I agree with the need to understand something in order to distinguish it from other things (or to identify better and worse examples of it).

Yet I also believe that conversations about such subjects can be productive with only provisional (or working) definitions. This is provided, however, that we acknowledge that our own positions and understandings are, almost always, also provisional. In other words, we need to acknowledge that most of us hold the belief (generally without ever stating it) that our intuitive or normative understandings about truth and love are, generally speaking, correct. So working with provisional definitions requires also accepting that our understandings may be less credible than we think they are.

On the other hand, discussing complex notions is likely to stall (or not start in the first place) if we are first obliged to define these notions comprehensively. So while honestly acknowledging their complexity is essential, in my experience communities that require comprehensive definitions ultimately adopt an unwarranted suspicion of anyone using these words. This tends to polarize responses: people either use these words without any care for definitions or they refuse to use them at all. In either cases the result is the same: no headway is made at better explaining them (and so better understanding ourselves, as a result).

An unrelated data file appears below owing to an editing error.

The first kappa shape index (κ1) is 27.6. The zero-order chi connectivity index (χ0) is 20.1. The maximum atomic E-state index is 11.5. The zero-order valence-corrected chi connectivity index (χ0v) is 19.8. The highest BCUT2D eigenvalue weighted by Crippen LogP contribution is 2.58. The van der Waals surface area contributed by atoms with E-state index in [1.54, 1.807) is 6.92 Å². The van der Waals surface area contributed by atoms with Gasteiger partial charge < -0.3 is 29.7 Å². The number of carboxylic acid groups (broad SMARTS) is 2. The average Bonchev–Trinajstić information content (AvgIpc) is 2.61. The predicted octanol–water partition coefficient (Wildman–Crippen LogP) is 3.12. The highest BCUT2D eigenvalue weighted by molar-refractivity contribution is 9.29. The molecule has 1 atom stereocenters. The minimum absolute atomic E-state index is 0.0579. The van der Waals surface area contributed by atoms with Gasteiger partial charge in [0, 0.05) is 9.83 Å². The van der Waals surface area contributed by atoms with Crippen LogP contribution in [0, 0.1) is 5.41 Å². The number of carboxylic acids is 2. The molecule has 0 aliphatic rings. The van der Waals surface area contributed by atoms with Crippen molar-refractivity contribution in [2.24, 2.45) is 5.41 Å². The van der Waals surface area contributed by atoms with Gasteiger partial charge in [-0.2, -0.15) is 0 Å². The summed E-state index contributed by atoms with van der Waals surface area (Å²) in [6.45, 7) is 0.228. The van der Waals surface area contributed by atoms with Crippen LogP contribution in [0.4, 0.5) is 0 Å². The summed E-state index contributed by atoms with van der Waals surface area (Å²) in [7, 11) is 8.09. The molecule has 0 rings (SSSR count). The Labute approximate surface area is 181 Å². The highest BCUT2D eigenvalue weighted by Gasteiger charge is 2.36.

Second, people typically engage with truth and love from one of two perspectives. Either we represent them experientially, through personal accounts, or we present them intellectually, through research and analysis. Both are necessary, yet starting with either one is problematic.